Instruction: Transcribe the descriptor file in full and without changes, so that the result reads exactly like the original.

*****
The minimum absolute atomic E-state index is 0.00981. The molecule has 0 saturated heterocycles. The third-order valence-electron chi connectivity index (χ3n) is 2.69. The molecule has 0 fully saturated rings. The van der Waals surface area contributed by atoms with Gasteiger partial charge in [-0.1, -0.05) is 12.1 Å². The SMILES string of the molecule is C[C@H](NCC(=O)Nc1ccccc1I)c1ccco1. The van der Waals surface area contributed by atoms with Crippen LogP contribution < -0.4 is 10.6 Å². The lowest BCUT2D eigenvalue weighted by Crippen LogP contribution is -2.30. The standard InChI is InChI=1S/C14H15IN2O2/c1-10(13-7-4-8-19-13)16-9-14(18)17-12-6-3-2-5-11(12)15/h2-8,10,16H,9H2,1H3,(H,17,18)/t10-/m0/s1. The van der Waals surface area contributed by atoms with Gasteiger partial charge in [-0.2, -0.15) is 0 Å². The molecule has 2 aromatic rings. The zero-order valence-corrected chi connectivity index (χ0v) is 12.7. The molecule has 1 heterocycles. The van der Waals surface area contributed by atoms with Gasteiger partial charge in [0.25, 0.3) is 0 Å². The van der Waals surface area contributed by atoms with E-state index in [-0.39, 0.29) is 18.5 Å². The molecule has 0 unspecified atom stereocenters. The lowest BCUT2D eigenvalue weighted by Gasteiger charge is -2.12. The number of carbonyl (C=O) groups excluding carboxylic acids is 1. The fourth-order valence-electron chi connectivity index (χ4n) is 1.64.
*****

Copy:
The minimum absolute atomic E-state index is 0.00981. The molecule has 0 saturated heterocycles. The third-order valence-electron chi connectivity index (χ3n) is 2.69. The molecule has 0 fully saturated rings. The van der Waals surface area contributed by atoms with Gasteiger partial charge in [-0.1, -0.05) is 12.1 Å². The SMILES string of the molecule is C[C@H](NCC(=O)Nc1ccccc1I)c1ccco1. The van der Waals surface area contributed by atoms with Crippen LogP contribution < -0.4 is 10.6 Å². The lowest BCUT2D eigenvalue weighted by Crippen LogP contribution is -2.30. The standard InChI is InChI=1S/C14H15IN2O2/c1-10(13-7-4-8-19-13)16-9-14(18)17-12-6-3-2-5-11(12)15/h2-8,10,16H,9H2,1H3,(H,17,18)/t10-/m0/s1. The van der Waals surface area contributed by atoms with Gasteiger partial charge in [-0.2, -0.15) is 0 Å². The molecule has 2 aromatic rings. The zero-order valence-corrected chi connectivity index (χ0v) is 12.7. The molecule has 1 heterocycles. The van der Waals surface area contributed by atoms with Gasteiger partial charge in [0.25, 0.3) is 0 Å². The van der Waals surface area contributed by atoms with E-state index in [-0.39, 0.29) is 18.5 Å². The molecule has 0 unspecified atom stereocenters. The lowest BCUT2D eigenvalue weighted by Gasteiger charge is -2.12. The number of carbonyl (C=O) groups excluding carboxylic acids is 1. The fourth-order valence-electron chi connectivity index (χ4n) is 1.64.